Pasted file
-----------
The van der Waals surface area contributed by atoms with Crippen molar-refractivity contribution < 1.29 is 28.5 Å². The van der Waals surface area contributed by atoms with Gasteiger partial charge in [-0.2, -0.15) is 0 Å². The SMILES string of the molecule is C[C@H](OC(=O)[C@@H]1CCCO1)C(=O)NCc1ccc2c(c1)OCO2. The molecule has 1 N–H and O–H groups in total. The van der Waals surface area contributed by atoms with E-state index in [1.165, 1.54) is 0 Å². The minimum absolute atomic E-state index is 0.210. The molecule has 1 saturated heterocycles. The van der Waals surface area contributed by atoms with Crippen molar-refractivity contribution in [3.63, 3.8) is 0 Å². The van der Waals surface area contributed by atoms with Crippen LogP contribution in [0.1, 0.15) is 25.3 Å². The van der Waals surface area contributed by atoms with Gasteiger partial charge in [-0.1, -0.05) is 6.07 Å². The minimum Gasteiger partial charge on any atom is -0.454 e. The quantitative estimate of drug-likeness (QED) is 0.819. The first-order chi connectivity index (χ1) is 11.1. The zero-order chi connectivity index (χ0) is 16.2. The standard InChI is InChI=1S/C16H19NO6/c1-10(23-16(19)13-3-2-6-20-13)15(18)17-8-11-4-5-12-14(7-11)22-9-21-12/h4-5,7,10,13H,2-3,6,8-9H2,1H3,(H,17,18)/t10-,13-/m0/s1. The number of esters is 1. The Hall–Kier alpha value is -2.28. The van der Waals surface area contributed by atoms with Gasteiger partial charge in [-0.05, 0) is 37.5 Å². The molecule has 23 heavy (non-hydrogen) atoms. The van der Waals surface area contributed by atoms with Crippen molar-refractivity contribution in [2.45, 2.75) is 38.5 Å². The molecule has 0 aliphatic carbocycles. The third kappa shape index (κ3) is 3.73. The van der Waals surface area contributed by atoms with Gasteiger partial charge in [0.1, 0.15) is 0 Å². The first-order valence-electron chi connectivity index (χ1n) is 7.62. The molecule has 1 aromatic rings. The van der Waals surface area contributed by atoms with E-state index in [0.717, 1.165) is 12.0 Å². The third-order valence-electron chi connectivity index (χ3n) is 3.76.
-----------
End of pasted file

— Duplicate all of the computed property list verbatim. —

The van der Waals surface area contributed by atoms with Crippen molar-refractivity contribution < 1.29 is 28.5 Å². The van der Waals surface area contributed by atoms with Gasteiger partial charge in [-0.2, -0.15) is 0 Å². The SMILES string of the molecule is C[C@H](OC(=O)[C@@H]1CCCO1)C(=O)NCc1ccc2c(c1)OCO2. The molecule has 1 N–H and O–H groups in total. The van der Waals surface area contributed by atoms with E-state index in [1.165, 1.54) is 0 Å². The minimum absolute atomic E-state index is 0.210. The molecule has 1 saturated heterocycles. The van der Waals surface area contributed by atoms with Crippen molar-refractivity contribution in [3.63, 3.8) is 0 Å². The van der Waals surface area contributed by atoms with Crippen LogP contribution in [0.1, 0.15) is 25.3 Å². The van der Waals surface area contributed by atoms with Gasteiger partial charge in [-0.1, -0.05) is 6.07 Å². The minimum Gasteiger partial charge on any atom is -0.454 e. The quantitative estimate of drug-likeness (QED) is 0.819. The first-order chi connectivity index (χ1) is 11.1. The zero-order chi connectivity index (χ0) is 16.2. The standard InChI is InChI=1S/C16H19NO6/c1-10(23-16(19)13-3-2-6-20-13)15(18)17-8-11-4-5-12-14(7-11)22-9-21-12/h4-5,7,10,13H,2-3,6,8-9H2,1H3,(H,17,18)/t10-,13-/m0/s1. The number of esters is 1. The Hall–Kier alpha value is -2.28. The van der Waals surface area contributed by atoms with Gasteiger partial charge in [-0.05, 0) is 37.5 Å². The molecule has 23 heavy (non-hydrogen) atoms. The van der Waals surface area contributed by atoms with Crippen molar-refractivity contribution in [2.45, 2.75) is 38.5 Å². The molecule has 0 aliphatic carbocycles. The third kappa shape index (κ3) is 3.73. The van der Waals surface area contributed by atoms with Gasteiger partial charge in [0.1, 0.15) is 0 Å². The first-order valence-electron chi connectivity index (χ1n) is 7.62. The molecule has 1 aromatic rings. The van der Waals surface area contributed by atoms with E-state index in [0.717, 1.165) is 12.0 Å². The third-order valence-electron chi connectivity index (χ3n) is 3.76.